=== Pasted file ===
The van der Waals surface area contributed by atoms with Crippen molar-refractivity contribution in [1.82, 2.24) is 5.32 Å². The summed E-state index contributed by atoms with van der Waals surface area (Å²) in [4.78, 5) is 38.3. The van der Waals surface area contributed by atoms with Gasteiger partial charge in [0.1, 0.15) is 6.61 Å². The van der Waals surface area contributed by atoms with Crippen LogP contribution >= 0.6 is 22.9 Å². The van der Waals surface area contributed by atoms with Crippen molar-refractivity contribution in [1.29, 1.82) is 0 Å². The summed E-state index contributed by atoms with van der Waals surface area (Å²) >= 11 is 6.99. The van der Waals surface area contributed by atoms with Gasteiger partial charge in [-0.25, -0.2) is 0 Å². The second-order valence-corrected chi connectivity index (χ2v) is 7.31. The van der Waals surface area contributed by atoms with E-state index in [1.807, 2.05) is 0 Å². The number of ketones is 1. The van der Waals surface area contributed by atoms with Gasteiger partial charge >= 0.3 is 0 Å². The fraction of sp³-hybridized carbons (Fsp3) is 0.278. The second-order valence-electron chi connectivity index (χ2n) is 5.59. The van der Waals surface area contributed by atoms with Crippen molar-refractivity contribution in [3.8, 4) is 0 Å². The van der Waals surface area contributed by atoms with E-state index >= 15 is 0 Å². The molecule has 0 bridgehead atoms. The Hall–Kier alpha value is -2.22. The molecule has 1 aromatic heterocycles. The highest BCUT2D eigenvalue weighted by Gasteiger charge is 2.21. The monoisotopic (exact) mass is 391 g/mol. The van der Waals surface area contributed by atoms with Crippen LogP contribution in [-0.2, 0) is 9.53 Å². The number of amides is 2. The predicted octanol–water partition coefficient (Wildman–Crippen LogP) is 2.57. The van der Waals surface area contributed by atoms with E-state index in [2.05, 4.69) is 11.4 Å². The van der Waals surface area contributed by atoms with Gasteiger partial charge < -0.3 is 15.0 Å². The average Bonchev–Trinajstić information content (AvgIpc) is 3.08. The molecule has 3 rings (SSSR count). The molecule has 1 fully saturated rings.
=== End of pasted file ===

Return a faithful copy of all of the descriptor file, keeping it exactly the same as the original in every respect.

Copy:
The van der Waals surface area contributed by atoms with Crippen molar-refractivity contribution in [1.82, 2.24) is 5.32 Å². The summed E-state index contributed by atoms with van der Waals surface area (Å²) in [4.78, 5) is 38.3. The van der Waals surface area contributed by atoms with Gasteiger partial charge in [0.1, 0.15) is 6.61 Å². The van der Waals surface area contributed by atoms with Crippen LogP contribution >= 0.6 is 22.9 Å². The van der Waals surface area contributed by atoms with Crippen molar-refractivity contribution in [1.29, 1.82) is 0 Å². The summed E-state index contributed by atoms with van der Waals surface area (Å²) >= 11 is 6.99. The van der Waals surface area contributed by atoms with Gasteiger partial charge in [-0.25, -0.2) is 0 Å². The second-order valence-corrected chi connectivity index (χ2v) is 7.31. The van der Waals surface area contributed by atoms with E-state index in [1.807, 2.05) is 0 Å². The number of ketones is 1. The van der Waals surface area contributed by atoms with Gasteiger partial charge >= 0.3 is 0 Å². The fraction of sp³-hybridized carbons (Fsp3) is 0.278. The second-order valence-electron chi connectivity index (χ2n) is 5.59. The van der Waals surface area contributed by atoms with Crippen molar-refractivity contribution in [3.8, 4) is 0 Å². The van der Waals surface area contributed by atoms with E-state index >= 15 is 0 Å². The molecule has 0 bridgehead atoms. The Hall–Kier alpha value is -2.22. The molecule has 1 aromatic heterocycles. The highest BCUT2D eigenvalue weighted by Gasteiger charge is 2.21. The monoisotopic (exact) mass is 391 g/mol. The van der Waals surface area contributed by atoms with Crippen LogP contribution in [-0.2, 0) is 9.53 Å². The number of amides is 2. The predicted octanol–water partition coefficient (Wildman–Crippen LogP) is 2.57. The van der Waals surface area contributed by atoms with E-state index in [2.05, 4.69) is 11.4 Å². The van der Waals surface area contributed by atoms with Gasteiger partial charge < -0.3 is 15.0 Å². The average Bonchev–Trinajstić information content (AvgIpc) is 3.08. The molecule has 3 rings (SSSR count). The molecule has 1 fully saturated rings.